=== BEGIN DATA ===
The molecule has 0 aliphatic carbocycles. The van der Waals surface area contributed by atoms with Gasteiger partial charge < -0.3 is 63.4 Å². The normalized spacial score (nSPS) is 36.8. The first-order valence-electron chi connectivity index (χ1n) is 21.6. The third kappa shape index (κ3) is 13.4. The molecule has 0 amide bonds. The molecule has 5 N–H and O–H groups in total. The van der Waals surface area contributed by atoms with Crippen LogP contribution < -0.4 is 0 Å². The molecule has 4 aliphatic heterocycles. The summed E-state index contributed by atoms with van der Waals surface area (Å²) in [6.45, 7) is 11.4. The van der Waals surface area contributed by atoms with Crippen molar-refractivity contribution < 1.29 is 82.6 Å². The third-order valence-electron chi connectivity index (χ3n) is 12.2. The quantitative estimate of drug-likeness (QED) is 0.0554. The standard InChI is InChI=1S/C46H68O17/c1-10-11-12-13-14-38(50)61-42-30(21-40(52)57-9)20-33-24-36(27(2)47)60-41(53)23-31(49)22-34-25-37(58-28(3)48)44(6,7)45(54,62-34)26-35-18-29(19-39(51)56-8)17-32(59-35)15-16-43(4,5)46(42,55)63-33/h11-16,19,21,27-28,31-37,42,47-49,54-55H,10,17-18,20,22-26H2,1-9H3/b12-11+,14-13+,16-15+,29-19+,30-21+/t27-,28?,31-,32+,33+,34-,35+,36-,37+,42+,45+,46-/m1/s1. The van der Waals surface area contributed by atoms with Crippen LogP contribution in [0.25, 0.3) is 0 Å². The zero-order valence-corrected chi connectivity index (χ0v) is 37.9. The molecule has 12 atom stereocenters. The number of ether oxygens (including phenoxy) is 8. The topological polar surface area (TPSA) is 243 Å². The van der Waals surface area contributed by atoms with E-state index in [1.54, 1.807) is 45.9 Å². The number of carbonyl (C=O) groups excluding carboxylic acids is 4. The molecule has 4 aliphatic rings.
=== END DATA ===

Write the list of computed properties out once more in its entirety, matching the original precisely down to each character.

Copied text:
The molecule has 0 aliphatic carbocycles. The van der Waals surface area contributed by atoms with Gasteiger partial charge < -0.3 is 63.4 Å². The normalized spacial score (nSPS) is 36.8. The first-order valence-electron chi connectivity index (χ1n) is 21.6. The third kappa shape index (κ3) is 13.4. The molecule has 0 amide bonds. The molecule has 5 N–H and O–H groups in total. The van der Waals surface area contributed by atoms with Crippen LogP contribution < -0.4 is 0 Å². The molecule has 4 aliphatic heterocycles. The summed E-state index contributed by atoms with van der Waals surface area (Å²) in [6.45, 7) is 11.4. The van der Waals surface area contributed by atoms with Crippen molar-refractivity contribution < 1.29 is 82.6 Å². The third-order valence-electron chi connectivity index (χ3n) is 12.2. The quantitative estimate of drug-likeness (QED) is 0.0554. The standard InChI is InChI=1S/C46H68O17/c1-10-11-12-13-14-38(50)61-42-30(21-40(52)57-9)20-33-24-36(27(2)47)60-41(53)23-31(49)22-34-25-37(58-28(3)48)44(6,7)45(54,62-34)26-35-18-29(19-39(51)56-8)17-32(59-35)15-16-43(4,5)46(42,55)63-33/h11-16,19,21,27-28,31-37,42,47-49,54-55H,10,17-18,20,22-26H2,1-9H3/b12-11+,14-13+,16-15+,29-19+,30-21+/t27-,28?,31-,32+,33+,34-,35+,36-,37+,42+,45+,46-/m1/s1. The van der Waals surface area contributed by atoms with Crippen LogP contribution in [0.25, 0.3) is 0 Å². The zero-order valence-corrected chi connectivity index (χ0v) is 37.9. The molecule has 12 atom stereocenters. The number of ether oxygens (including phenoxy) is 8. The topological polar surface area (TPSA) is 243 Å². The van der Waals surface area contributed by atoms with E-state index in [1.54, 1.807) is 45.9 Å². The number of carbonyl (C=O) groups excluding carboxylic acids is 4. The molecule has 4 aliphatic rings.